You can see this on this male Ruby-throated Hummingbird at our feeder, who had his head turned away from the sun. The feathers on the side of his gorget have more of the sun reflecting off them and look ruby; the feathers on the front of his gorget look dusky or even black.

When male hummimngbirds display to female hummingbirds, they face the sun, which reflects the full beautiful color of their gorgets. We saw this male yesterday displaying to a female and flying back and forth in front of her in a deep arc flight path, his brilliant red gorget gleaming. We're sure she was impressed!

Photo © Lillian Stokes, 2006

Sunday, May 21, 2006

Pot Of Gold

Rainbow after the thunderstorm today at Bobolink Farm, our pot of gold.

Photo © Lillian Stokes, 2006

Saturday, May 20, 2006


We came back from our trip to see that we had been overrun by an exotic species — we'd been flamingoed! Actually our good friends played a joke on us. The flamingos were everywhere and matched our pink tulips.

They were drinking out of our bird bath

and eating at our bird feeder

and cavorting in the shrubbery.

These are obviously not real flamingos. To see real flamingos you either have to go to a zoo or animal park. Sometimes, you might see an escapee from these places. If you want to see wild Greater Flamingos, you need to go to Everglades National Park in Florida where occasionally, wild birds from the Bahamas fly by.

As to the domestic flamingo flock that visited us — who knows where they will turn up next.

Friday, May 19, 2006

Kirtland's Warbler, endangered species

Kirtlands' Warbler
Mio Ranger Station, Kirtland's Warber tour starts here
Monument to Kirtland's Warbler in Mio, MI
Ideal Kirtland's Warbler habitat of small Jack Pines
Don spots the first Kirtland's Warbler
The 1st Kirtland's was so far away
Listening for Kirtland's
Nesting areas are closed to public to protect the birds
Don walking though prime Kirtland's habitat with ranger
Brewer's Blackbirds are also found in this habitat
and so are amazing Upland Sandpipers
We were the first Kirtland's Warbler tour group of 2006!

After our stop at Magee Marsh, Ohio, we went to Mio, Michigan, located in the upper part of Michigan's lower peninsula, to see the Kirtland's Warbler. Now this is not just any old warbler, this is one of the rarest songbirds in North America. Last year they counted only 1,417 singing males. This is a federally endangered species that nests in just a few places in Michigan's lower and upper peninsula, a little in Wisconsin and Ontario, and nowhere else.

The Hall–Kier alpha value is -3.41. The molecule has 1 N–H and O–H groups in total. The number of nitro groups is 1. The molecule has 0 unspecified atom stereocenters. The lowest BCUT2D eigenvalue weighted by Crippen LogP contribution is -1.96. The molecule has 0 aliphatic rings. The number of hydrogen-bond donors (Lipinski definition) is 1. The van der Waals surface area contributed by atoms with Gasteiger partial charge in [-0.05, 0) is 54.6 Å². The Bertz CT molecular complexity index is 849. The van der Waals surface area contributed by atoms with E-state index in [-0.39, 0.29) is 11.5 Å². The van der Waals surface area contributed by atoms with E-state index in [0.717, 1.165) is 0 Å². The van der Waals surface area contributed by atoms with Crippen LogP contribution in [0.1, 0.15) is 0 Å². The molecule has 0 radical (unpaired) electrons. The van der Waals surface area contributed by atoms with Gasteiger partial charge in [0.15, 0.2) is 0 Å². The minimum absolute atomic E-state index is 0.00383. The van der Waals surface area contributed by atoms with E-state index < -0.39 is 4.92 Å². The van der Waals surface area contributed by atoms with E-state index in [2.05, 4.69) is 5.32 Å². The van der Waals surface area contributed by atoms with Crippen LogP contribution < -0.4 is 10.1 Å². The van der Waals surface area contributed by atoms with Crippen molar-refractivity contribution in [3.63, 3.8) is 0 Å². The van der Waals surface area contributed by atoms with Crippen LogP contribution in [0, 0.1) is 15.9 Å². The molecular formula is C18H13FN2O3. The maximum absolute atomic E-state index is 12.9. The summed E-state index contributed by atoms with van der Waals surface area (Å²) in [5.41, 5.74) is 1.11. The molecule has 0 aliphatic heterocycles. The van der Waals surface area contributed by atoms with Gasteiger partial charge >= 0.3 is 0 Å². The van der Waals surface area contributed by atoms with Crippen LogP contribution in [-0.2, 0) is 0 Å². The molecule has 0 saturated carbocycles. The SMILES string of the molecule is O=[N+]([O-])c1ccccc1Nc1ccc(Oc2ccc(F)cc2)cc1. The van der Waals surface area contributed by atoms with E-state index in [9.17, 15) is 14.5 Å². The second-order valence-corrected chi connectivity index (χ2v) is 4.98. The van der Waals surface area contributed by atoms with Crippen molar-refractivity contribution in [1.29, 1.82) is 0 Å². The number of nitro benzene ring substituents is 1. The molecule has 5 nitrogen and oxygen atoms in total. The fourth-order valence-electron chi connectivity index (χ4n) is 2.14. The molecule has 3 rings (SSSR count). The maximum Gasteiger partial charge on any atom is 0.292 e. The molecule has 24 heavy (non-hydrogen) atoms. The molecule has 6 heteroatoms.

The reason this bird is endangered, is that it requires a very particular habitat of young Jack Pine trees between about 5 and 20 feet tall, and prefers stands of trees that are at least 80 acres or up to 1000 acres. They nest on the ground under the lower branches of the pines. Picky, picky, that's why you wind up as an endangered species. Seriously though, one of the reasons birds become endangered is that they require highly specialized habitats. When those habitats go, due to development or other reasons, the birds do also. Habitat generalists such as say, House Sparrows, have little reason to fear becoming endangered, at least for now.

Jack Pine trees require fire to open their cones and release their seeds. In modern times with greater prevention of forest fires, Jack Pines declined and so did Kirtland's Warblers. There is now a huge federal management program to ensure the continuance of this very special habitat. The Jack Pine stands are managed by seeding, replanting and burning. In addition, Brown-headed Cowbirds, who lay their eggs in Kirtland's Warblers nests and reduce the number of Kirtland's offspring produced, are trapped and removed from the region.

To see the Kirtland's Warblers you need to take a tour offered by the U.S. Forest Service, Mio Ranger Station, Mio Michigan. (There are also tours offered by the U. S. Fish and Wildlife Service out of Grayling, MI.) Show up at the Mio Ranger Station at 7:00 am on your appointed day. We were there the first day they began to lead tours, May 15th. Tours run through July 2nd.

Our group was lead to suitable habitat by leader Phil Huber. We stopped by the roadside and heard a Kirtland's singing down the road behind us. We walked there but could not see it. Phil said to wait awhile, sometimes they pop up and sing from the dead trees sticking above the Jack Pines. Don stood on a little rise and finally spotted our first bird, Hooray! What a beautiful little bird. It was far, more than 200 feet, and obscured by leaves but we viewed it through Phil's scope (and I digiscoped it through the scope). Phil then admitted we were lucky to see it, since this was the first day of the tours and many of the warblers had not yet returned. For the best chance of seeing the warblers you should go between May 20th and June 20th.